You need 3 things to be a good driver in Delhi.
Naveem glances in the rear-view mirror to make sure I’m listening.
“One,” he says, pointing his finger to the ceiling, “a good horn. Two, good brakes. And three, good luck!”
We giggle as he continues to push his way through more than 5 rows of traffic where the road markings show there should be 3.
I was nervous about travelling India on my own. I was keen to explore a little of India independently and get some extra time at the Taj Mahal before joining a blog trip, but fearing the crowds and traffic I’d read were common in Delhi didn’t want to leave the logistics to the last minute. Luckily G Adventures had just the itinerary for me.
The Agra Independent Adventure is designed for travellers, exactly like me, who want a trusted driver and tour guide to take them to the Taj Mahal from Delhi. The 3-day tour, which includes 2 nights accommodation, can be booked as a group or solo, and it makes visiting the Taj Mahal completely stress-free.
Naveem, of the road safety jokes, was my private driver and companion for the full 3 days. He made me laugh at the crazy Indian roads as we left the airport and was teaching me mathematics tricks by the time we left Agra.
My first afternoon I was left to settle in and explore on my own and then the next morning Naveem arrived to take me to my first activity. Although this tour is primarily about Agra, a City Walk is included in Delhi with a G Adventures supported charity.
This City Walk is not your usual walking tour though, as it is hosted by a former street kid who talks candidly about life on the streets in Delhi. My host was Junaid who lived in New Delhi train station, rag picking and stealing from the age of 6, and you can’t help but be blown away by his story. His rehabilitation and new career as a tour guide are thanks to Salaam Balaak Trust, and you can read all about their work with Junaid and other children like him in this post.
Usually on this tour you then make your way to Agra ready for a sunrise tour to the Taj Mahal the following morning. But my sunrise Taj visit would have fallen on a Friday, when the Taj Mahal is closed for prayers, so instead Naveem put his foot down to get me there for sunset.
Once we’d left the clogged streets of the city the freeway was empty and the almost 4-hour drive to Agra passed quickly as Naveem and I discussed everything from marriage to religion and the speedily-passing scenery.
Waiting for us in Agra was Pramod, a ministry approved tour guide, who would be accompanying me at all the sites on my itinerary. He sorted out my tickets for the Taj (entry fees are included) and began to tell me the story of the Taj Mahal as we stood just outside its rather grand entrance.
Commissioned by Shah Jahan in 1632 as a tomb for his wife, Mumtaz Mahal, the Taj Mahal is known as the world’s greatest monument to love and took 16 years to finish. Not often mentioned in the guide books is that the Shah had three wives (as was common for the Mughal Emperors) but Mumtaz was the only one he loved. (So the story goes.)
During Mumtaz’s 19 year marriage to the Shah she bore him 14 children, only 7 of whom lived to adulthood, and she died giving birth to the last of them on the battlefield. Her dying wish was to have a magnificent burial place to symbolise their love and the Shah certainly spared no expense on the marble monument encrusted with semi-precious stones that he built for her.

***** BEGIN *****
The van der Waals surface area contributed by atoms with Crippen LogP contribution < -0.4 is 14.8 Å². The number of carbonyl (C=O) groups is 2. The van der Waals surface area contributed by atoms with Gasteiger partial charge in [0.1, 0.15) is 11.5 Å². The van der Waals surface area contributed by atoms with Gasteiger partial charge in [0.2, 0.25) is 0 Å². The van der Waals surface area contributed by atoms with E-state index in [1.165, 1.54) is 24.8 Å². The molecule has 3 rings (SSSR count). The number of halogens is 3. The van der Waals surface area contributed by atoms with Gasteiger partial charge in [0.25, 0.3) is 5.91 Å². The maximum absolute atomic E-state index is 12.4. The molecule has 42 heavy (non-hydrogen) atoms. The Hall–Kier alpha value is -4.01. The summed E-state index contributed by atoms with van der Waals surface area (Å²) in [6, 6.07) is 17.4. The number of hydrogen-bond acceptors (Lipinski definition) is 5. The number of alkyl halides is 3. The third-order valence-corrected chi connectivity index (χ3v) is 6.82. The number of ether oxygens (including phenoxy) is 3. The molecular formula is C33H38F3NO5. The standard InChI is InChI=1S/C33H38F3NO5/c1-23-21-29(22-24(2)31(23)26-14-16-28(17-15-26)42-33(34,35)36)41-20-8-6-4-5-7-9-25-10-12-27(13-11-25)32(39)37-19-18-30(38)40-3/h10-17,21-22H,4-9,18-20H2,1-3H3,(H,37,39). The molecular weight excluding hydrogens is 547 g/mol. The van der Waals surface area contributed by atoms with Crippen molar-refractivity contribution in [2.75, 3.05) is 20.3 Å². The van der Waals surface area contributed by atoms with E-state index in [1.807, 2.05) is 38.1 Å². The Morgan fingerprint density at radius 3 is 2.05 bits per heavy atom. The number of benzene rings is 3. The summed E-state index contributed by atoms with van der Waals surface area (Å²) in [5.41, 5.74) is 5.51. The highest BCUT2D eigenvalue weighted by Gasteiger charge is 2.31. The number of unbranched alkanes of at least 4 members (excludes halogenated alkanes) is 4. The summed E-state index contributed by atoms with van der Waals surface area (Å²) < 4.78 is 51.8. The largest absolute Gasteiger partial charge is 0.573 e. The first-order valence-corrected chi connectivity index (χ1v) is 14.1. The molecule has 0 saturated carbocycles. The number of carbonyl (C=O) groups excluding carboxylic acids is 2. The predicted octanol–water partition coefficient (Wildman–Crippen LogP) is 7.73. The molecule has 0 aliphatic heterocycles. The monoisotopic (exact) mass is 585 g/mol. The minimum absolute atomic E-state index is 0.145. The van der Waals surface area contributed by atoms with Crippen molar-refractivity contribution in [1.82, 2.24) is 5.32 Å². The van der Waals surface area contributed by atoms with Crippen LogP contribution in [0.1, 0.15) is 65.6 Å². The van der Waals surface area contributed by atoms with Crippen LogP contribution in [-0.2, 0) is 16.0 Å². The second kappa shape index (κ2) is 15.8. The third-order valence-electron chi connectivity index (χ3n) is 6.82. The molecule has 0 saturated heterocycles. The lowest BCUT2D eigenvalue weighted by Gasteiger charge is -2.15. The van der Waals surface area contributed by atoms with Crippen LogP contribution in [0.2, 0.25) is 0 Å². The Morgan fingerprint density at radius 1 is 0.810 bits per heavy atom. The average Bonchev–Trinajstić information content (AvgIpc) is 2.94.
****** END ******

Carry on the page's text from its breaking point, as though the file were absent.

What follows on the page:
Seeing the Taj Mahal for the first time is an unforgettable moment. As Pramod filled me in on the backstory I grew even giddier about walking through the main gate. He pointed out details in the architecture I would never have noticed and then finally we were ready to go in.
It left me breathless.
As we’d switched the itinerary and were visiting close to sunset the Taj Mahal was a lot busier than it would be for others on this trip. I honestly hardly noticed. Seeing the hundreds of tiny heads peering up at this New World Wonder only made it seem even more incredulous.
Pramod wasn’t about to let anyone ruin my photos anyway. He took my camera for most of the tour, snapping the angles he loved the best and insisting I get a token tourist shot on the ‘Princess Diana’ bench.
Slowly we made our way towards the tomb, marvelling at the perfect symmetry of the complex and how good the marble looked for its 370-odd years.
Going inside the mausoleum itself was the only disappointing part of the visit. Although tourists and locals are made to queue up separately (there were hundreds of local visitors weaving around the monument’s base) at the entrance the two queues merge into one and you essentially get squished through the door and shuffle your way around the tombs. In the darkness, I could just make out the tombs of Mumtaz and the Shah (who was later buried with her, thus throwing off the symmetry) before the horrible acoustics and whistles of security got too much and I hurried out the exit.
Claustrophobic tomb experiences aside, visiting the Taj Mahal was everything I hoped it would be and more.
Through a cloudy sky the last of the day’s sun popped out to turn the pillars pink and that was our signal to leave.
Bucket list gets a big fat tick.
Click here for Part 2 of this tour review where we explore Agra beyond the Taj Mahal.
The Agra Independent Adventure starts from $499 per person for 2 travellers. Accommodation (in very clean & comfortable 3 to 4 star hotels), transport, entry fees & guides are included, meals and tips are extra. I travelled as a guest of G Adventures, all opinions are my own.